Today on the site we have cartoonist J.R. Williams interviewing his old pal Peter Bagge about the new Complete Neat Stuff collection. It's a treat to read these guys chatting about Bagge's early NYC days and the 1980s in Seattle.
You attended SVA for only three terms. What did you come away with from your experiences there? What sorts of things influenced your decision to drop out?
I dropped out mainly because I ran out of money. I needed a job — a FULL TIME job — to get by. But I didn’t miss the place, either. SVA made me take a lot of courses in subjects like painting, sculpture and photography, which mainly taught me that I didn’t want to be a painter, sculptor or photographer. Not that the teachers were all that inspiring. Most of them showed up late, hungover and eager to hit on their students. I had nothing but contempt for them. And the then huge sway of abstract and conceptual art dominated the school at the time, which was a great way for blowhards with no skills to make the rest of us feel like rubes. SVA — and the New York “fine art” world in general — was a total scam back then.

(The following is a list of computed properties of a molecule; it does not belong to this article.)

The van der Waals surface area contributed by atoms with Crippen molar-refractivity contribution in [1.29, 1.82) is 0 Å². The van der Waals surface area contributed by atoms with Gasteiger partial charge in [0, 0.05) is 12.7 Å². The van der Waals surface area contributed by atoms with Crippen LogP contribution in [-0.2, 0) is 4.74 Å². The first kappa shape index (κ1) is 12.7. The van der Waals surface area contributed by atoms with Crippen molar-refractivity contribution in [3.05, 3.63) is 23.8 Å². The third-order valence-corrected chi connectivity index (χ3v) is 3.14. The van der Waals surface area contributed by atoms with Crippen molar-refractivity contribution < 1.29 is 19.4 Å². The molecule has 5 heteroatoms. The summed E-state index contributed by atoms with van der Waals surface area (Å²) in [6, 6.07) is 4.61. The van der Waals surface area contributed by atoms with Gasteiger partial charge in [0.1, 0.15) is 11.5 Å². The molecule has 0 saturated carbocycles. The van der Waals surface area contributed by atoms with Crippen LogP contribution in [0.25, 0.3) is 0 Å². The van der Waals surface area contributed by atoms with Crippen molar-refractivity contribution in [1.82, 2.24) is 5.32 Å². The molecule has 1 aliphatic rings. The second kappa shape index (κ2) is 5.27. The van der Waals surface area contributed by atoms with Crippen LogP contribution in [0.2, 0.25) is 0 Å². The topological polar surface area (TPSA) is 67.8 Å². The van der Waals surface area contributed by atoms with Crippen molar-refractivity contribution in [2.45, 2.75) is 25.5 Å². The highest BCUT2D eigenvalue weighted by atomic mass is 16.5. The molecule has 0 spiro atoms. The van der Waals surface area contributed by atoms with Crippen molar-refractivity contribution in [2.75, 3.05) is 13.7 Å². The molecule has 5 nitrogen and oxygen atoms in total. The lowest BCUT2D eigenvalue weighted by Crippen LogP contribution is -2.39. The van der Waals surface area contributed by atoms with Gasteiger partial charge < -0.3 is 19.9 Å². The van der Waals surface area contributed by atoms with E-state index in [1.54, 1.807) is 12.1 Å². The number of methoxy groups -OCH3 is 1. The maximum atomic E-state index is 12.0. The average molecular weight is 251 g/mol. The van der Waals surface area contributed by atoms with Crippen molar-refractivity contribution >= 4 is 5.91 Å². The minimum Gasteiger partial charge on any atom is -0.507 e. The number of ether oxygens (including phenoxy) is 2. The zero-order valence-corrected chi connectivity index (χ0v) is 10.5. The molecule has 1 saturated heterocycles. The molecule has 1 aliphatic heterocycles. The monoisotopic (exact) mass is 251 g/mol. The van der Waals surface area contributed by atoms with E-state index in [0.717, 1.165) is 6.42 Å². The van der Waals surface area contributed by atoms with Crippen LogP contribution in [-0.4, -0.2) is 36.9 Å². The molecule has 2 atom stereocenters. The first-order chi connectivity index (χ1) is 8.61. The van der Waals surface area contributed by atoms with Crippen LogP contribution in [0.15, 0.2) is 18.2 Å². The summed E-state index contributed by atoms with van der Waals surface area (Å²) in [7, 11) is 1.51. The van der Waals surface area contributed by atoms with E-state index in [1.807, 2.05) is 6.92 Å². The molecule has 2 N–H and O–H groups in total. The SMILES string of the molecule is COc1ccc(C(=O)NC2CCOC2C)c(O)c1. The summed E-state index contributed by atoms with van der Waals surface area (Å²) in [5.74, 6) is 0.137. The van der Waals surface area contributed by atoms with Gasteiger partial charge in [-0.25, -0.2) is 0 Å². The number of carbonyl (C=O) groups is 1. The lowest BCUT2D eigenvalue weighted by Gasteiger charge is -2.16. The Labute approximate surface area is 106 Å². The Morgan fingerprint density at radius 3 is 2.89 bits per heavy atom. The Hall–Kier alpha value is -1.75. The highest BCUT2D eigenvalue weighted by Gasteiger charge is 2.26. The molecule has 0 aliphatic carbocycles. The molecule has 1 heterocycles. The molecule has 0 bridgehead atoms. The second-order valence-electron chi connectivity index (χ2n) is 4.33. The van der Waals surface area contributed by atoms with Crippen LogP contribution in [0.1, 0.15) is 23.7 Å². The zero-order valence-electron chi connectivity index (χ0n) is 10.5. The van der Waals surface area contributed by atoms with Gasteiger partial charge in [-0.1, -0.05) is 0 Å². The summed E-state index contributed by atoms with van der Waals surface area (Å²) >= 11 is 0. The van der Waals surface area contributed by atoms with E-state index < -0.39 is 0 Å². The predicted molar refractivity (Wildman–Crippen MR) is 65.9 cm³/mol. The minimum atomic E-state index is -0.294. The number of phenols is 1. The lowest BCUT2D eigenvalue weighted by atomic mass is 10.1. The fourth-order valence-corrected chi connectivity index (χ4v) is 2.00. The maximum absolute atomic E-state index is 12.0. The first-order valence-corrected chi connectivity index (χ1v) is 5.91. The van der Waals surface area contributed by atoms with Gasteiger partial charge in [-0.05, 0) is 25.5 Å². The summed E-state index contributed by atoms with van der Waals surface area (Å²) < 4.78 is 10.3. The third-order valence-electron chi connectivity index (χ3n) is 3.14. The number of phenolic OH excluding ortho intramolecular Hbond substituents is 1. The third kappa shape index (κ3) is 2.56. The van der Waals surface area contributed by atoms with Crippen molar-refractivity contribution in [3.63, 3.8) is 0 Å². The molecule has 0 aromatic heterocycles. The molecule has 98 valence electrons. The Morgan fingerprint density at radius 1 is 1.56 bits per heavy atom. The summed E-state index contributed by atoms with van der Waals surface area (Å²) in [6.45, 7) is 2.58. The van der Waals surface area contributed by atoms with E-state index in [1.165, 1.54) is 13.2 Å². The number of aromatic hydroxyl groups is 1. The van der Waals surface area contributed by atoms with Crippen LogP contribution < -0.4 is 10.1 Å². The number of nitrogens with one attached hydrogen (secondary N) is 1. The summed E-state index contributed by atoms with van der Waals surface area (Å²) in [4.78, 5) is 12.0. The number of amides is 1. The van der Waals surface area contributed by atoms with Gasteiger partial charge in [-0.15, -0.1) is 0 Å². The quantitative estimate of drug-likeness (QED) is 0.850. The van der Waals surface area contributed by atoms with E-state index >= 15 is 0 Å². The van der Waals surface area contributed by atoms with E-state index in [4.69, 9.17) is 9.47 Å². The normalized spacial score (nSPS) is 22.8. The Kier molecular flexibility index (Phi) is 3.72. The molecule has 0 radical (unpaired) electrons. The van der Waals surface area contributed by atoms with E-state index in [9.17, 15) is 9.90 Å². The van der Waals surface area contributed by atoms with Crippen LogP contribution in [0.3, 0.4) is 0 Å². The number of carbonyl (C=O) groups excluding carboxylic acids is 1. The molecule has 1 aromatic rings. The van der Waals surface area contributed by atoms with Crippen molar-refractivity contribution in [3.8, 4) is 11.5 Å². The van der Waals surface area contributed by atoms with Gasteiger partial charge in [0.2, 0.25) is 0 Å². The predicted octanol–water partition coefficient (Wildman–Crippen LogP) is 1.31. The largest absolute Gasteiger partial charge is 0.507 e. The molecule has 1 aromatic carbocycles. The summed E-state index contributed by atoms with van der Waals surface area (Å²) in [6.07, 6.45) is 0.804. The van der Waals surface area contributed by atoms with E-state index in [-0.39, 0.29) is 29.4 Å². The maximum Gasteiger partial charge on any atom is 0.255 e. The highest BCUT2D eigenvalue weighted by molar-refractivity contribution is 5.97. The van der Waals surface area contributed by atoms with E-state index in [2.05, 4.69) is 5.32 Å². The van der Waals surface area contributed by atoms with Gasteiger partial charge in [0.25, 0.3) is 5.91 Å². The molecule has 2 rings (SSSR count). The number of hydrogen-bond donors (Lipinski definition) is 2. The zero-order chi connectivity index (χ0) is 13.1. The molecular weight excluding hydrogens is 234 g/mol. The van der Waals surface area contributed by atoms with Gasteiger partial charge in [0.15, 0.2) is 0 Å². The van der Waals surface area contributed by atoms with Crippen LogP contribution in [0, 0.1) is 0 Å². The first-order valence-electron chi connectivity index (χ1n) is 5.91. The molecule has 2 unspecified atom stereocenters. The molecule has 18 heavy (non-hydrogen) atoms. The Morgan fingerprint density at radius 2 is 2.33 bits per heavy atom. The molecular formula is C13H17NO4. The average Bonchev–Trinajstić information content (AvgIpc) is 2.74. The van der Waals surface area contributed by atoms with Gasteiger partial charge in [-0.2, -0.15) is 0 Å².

Once your decision to become a cartoonist had been made, how did you proceed, at first? You said you didn’t really know (or socialize with) any other cartoonists at that point in time, and it seems that a few years would pass before you began to make connections with other like-minded artists.
Well, I started reading underground comics (especially R. Crumb’s) in earnest while at SVA, and decided “THIS is what I want to do.” But by then I was out of school and working day jobs. So I drew comics in my spare time, using tools like a crow-quill pen that I had no instruction in using, and, well…winging it. I drew a LOT, though. Obsessively, and naturally got better as a result, though I had a huge learning curve ahead of me. Comics are hard! Sure, “anyone” can make a comic strip (as many drunken accountants and dentists have informed me through the years), but to make a GOOD comic? I’d say dentistry is easier!
All humans should either run to a newsstand or keep checking Frieze.com, because Gary Panter has contributed a masterpiece of a 7-page comic using an entirely new coloring method that I'm not at liberty to disclose. Look closely at the comic and watch the patterning and the washes and you'll see something that, as far as I know, has never been done in comics. Also, it's an extremely funny and insightful strip drawn straight out, no penciling.
It's late August, people. That's it for now!